A BOXING coach from South Tyneside is planning a knockout literary punch with his ringside sporting memoir.
Martyn Devlin, 53, head of Bilton Hall Amateur Boxing Club (ABC), Jarrow, has rubbed shoulders with some of the greatest personalities in the fight game.
As an organiser of sporting dinners, he brought such boxing legends as Roberto Duran, Sugar Ray Leonard and Thomas “The Hitman” Hearns to Tyneside and the UK.
While putting his own money and nerves on the line during such visits, Mr Devlin also kept a detailed written diary of his encounters with several world boxing champions, plus their various lawyers and hangers-on.
Now he is planning to get his boxing book fight-fit for publication.
Running to about 70,000 words and containing many rare and previously unseen photographs, the book will tell how a Jarrow lad managed to persuade some of the best fighters in the world to make tracks to Tyneside.
But as his memoir makes clear, it was not always plain sailing with some of the kings of the ring.
Mr Devlin, a former talented amateur light welterweight and middleweight fighter, said one of his worst moments came when Roberto Duran, a world boxing champion at lightweight, welterweight, light middleweight and middleweight, refused to greet Newcastle fans at St James’s Park.
Known as a volatile street fighter from the back streets of Panama, Duran declined to co-operate with the Jarrow boxing coach and promoter.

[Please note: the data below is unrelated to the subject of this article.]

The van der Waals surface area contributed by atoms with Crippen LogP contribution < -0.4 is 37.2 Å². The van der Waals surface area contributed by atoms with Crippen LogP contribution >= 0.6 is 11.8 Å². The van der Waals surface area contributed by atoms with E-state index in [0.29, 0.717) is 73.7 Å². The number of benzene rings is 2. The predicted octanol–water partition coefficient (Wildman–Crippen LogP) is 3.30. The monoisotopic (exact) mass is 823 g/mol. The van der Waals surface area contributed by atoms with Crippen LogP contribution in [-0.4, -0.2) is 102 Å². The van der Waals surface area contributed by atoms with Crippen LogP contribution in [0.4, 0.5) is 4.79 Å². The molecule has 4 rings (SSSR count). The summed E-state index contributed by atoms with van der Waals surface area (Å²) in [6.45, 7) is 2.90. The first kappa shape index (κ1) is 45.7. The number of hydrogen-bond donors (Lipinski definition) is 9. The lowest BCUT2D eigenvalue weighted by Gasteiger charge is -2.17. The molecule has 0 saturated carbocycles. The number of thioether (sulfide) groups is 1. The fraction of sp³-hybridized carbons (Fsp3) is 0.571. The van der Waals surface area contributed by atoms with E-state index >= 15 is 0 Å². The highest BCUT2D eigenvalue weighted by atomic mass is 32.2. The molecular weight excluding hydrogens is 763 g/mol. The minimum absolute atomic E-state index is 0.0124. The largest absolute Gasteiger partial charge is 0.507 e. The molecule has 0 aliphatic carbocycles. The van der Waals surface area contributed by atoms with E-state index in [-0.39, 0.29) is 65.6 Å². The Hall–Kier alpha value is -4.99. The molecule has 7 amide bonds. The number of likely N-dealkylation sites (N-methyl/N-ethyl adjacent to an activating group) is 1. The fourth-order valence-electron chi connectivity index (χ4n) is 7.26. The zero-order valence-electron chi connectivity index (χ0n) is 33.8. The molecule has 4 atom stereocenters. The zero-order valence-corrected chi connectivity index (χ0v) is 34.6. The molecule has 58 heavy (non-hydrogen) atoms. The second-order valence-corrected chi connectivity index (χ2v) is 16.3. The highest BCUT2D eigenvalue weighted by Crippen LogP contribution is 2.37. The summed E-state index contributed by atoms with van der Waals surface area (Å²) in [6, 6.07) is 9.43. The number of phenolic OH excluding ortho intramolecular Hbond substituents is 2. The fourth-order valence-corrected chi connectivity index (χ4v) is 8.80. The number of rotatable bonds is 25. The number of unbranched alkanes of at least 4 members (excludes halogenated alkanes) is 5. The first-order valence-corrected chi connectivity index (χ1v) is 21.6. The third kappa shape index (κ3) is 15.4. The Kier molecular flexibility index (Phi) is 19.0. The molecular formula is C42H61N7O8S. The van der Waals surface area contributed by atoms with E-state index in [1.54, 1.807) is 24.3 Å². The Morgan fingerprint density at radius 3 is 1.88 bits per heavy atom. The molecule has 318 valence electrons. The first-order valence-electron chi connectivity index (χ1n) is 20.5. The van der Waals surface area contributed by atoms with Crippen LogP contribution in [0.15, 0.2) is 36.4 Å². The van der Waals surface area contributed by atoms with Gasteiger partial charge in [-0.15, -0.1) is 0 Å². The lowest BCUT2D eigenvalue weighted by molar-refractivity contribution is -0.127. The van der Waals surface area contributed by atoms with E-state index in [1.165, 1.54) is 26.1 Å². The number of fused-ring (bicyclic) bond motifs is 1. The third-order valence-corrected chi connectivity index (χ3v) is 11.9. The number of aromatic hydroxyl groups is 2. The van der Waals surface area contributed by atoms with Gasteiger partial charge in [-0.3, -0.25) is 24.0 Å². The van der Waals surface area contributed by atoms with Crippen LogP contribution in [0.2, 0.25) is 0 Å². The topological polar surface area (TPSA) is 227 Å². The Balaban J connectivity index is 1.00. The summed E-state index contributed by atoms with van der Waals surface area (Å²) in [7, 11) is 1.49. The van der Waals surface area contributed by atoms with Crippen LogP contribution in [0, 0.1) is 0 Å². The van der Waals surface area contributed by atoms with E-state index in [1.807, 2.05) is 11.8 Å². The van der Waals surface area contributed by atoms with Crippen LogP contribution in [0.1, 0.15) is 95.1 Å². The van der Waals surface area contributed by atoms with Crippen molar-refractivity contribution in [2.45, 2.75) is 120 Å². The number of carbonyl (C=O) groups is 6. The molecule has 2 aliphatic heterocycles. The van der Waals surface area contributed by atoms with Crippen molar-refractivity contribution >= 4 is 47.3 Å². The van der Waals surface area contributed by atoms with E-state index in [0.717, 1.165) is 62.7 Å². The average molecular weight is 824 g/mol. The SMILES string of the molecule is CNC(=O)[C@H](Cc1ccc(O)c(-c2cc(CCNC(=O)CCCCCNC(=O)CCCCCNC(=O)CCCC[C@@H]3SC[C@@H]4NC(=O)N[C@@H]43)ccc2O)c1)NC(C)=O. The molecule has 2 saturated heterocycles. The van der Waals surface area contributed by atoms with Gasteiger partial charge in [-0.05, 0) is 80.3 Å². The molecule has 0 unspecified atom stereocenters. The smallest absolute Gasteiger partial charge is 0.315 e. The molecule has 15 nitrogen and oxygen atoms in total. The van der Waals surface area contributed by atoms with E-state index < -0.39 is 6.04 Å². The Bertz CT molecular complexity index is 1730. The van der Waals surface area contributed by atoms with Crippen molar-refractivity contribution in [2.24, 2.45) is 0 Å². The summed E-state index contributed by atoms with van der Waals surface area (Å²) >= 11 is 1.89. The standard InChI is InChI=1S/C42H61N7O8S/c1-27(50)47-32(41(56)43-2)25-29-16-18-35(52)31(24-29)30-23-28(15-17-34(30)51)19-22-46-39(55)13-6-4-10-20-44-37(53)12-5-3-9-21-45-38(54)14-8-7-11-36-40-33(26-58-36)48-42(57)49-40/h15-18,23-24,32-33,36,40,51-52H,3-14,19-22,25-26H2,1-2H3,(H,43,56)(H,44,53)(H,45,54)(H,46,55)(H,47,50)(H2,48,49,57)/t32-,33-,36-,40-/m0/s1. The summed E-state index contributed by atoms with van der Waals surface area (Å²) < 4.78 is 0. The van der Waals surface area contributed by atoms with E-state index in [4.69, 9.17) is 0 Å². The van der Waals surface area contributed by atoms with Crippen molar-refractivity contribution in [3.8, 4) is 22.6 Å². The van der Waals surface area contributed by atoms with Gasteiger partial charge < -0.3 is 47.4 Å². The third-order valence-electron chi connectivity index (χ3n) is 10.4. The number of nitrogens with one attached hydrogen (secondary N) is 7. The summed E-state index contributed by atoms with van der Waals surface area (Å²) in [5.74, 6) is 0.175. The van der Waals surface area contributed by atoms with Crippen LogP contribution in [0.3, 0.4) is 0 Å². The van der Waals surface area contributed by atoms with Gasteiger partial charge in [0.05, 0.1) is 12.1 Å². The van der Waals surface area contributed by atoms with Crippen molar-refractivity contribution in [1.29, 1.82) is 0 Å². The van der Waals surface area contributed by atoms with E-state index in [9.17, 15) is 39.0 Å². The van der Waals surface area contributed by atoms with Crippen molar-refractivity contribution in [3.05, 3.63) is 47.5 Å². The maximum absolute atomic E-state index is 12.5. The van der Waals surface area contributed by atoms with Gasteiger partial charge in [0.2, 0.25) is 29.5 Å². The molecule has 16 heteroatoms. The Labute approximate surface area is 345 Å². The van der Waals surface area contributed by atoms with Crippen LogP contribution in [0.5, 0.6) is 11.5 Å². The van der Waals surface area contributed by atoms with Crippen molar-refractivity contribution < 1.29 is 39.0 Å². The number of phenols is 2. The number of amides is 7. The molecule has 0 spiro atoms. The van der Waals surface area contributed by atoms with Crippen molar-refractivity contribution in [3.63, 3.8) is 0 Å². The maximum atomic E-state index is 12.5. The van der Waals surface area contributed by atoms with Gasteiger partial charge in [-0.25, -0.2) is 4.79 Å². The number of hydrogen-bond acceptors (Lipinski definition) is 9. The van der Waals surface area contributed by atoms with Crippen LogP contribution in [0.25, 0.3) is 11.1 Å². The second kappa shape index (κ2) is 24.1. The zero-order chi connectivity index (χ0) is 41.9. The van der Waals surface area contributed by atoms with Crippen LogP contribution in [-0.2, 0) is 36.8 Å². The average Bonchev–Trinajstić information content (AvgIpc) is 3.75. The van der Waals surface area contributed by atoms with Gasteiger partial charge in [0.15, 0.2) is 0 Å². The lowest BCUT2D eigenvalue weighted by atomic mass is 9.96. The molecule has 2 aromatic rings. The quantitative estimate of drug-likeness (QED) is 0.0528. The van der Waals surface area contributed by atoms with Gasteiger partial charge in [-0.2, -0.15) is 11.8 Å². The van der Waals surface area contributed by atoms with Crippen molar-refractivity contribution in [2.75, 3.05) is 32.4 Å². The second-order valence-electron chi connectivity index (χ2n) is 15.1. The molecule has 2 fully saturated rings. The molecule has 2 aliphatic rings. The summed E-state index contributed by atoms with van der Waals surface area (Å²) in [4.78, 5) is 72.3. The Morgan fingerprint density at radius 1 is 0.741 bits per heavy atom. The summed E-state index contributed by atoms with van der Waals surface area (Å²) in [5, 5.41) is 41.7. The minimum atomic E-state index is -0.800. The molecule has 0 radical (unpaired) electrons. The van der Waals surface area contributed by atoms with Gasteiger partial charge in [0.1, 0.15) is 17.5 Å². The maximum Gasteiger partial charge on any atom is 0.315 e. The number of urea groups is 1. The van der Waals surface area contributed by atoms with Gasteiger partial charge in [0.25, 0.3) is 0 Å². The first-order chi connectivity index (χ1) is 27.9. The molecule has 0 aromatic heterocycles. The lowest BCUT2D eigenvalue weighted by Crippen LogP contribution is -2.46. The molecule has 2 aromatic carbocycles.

He said: “I had arranged for Duran to go out and be introduced to the fans at half-time, but when we got to St James’s Park, he just whispered something to his lawyer and refused to go inside.”
But Mr Devlin generally had a very good relationship with Duran, and was invited out to the fighter’s retirement bash in Panama.
One of the benefits of his time as a leading talks promoter was the close bonds he forged with some of the greatest names in boxing history – who often went the extra mile to help the Jarrow fight fan.
US boxing legend Sugar Ray Leonard, who held world titles at five different weight divisions, thrilled young South Tyneside fighters when he agreed to visit the home of Bilton Hall ABC, at Low Simonside Community Centre, Jarrow, in 2005, where Mr Devlin has coached youngsters for 28 years.
Leonard, whose boxing genius had lit up some of the biggest sporting venues on the planet, happily chatted to teenage boxers and posed for photographs at the gym, in the middle of a South Tyneside council estate.
This and many other boxing moments are featured in Mr Devlin’s memoir, a copy of which he has already deposited with Newcastle University library.
Mr Devlin said: “While on tour, I used to jot down a few notes at the end of each day and over the years I’ve put these into book form.
“But I’ve never had the time to put it together professionally, so it has been lying on a shelf for about five years. However, I’m sure there is maybe a student, trainee sports journalist or retired fight fan who would perhaps have the time to put it all together.”
Anyone interested should contact Mr Devlin on 0775 251 5280.